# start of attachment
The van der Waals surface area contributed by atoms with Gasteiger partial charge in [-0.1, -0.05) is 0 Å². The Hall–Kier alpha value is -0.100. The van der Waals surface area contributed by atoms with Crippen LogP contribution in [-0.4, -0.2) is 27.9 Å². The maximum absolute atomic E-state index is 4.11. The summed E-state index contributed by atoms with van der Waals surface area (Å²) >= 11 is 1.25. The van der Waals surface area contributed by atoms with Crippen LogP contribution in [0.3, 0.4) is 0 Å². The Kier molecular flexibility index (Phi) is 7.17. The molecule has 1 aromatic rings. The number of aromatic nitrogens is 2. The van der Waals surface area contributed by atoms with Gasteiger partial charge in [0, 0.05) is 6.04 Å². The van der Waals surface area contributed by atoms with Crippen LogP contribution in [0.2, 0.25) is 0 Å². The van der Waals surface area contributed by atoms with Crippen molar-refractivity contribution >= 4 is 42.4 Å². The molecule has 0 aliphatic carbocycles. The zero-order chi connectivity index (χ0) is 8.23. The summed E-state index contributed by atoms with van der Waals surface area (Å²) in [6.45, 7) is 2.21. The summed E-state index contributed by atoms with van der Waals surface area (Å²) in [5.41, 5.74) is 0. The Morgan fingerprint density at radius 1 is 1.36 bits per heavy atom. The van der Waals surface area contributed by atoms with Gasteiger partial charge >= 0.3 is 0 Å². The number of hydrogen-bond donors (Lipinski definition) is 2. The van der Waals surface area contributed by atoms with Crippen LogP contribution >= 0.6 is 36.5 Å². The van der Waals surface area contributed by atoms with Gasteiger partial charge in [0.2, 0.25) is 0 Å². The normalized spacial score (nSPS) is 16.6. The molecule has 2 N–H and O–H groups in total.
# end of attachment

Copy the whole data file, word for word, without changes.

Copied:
The van der Waals surface area contributed by atoms with Gasteiger partial charge in [-0.1, -0.05) is 0 Å². The Hall–Kier alpha value is -0.100. The van der Waals surface area contributed by atoms with Crippen LogP contribution in [-0.4, -0.2) is 27.9 Å². The maximum absolute atomic E-state index is 4.11. The summed E-state index contributed by atoms with van der Waals surface area (Å²) >= 11 is 1.25. The van der Waals surface area contributed by atoms with Crippen LogP contribution in [0.3, 0.4) is 0 Å². The Kier molecular flexibility index (Phi) is 7.17. The molecule has 1 aromatic rings. The number of aromatic nitrogens is 2. The van der Waals surface area contributed by atoms with Gasteiger partial charge in [0, 0.05) is 6.04 Å². The van der Waals surface area contributed by atoms with Crippen LogP contribution in [0.2, 0.25) is 0 Å². The van der Waals surface area contributed by atoms with Crippen molar-refractivity contribution >= 4 is 42.4 Å². The molecule has 0 aliphatic carbocycles. The zero-order chi connectivity index (χ0) is 8.23. The summed E-state index contributed by atoms with van der Waals surface area (Å²) in [6.45, 7) is 2.21. The summed E-state index contributed by atoms with van der Waals surface area (Å²) in [5.41, 5.74) is 0. The Morgan fingerprint density at radius 1 is 1.36 bits per heavy atom. The van der Waals surface area contributed by atoms with Gasteiger partial charge >= 0.3 is 0 Å². The number of hydrogen-bond donors (Lipinski definition) is 2. The van der Waals surface area contributed by atoms with Crippen LogP contribution >= 0.6 is 36.5 Å². The van der Waals surface area contributed by atoms with Gasteiger partial charge in [0.2, 0.25) is 0 Å². The normalized spacial score (nSPS) is 16.6. The molecule has 2 N–H and O–H groups in total.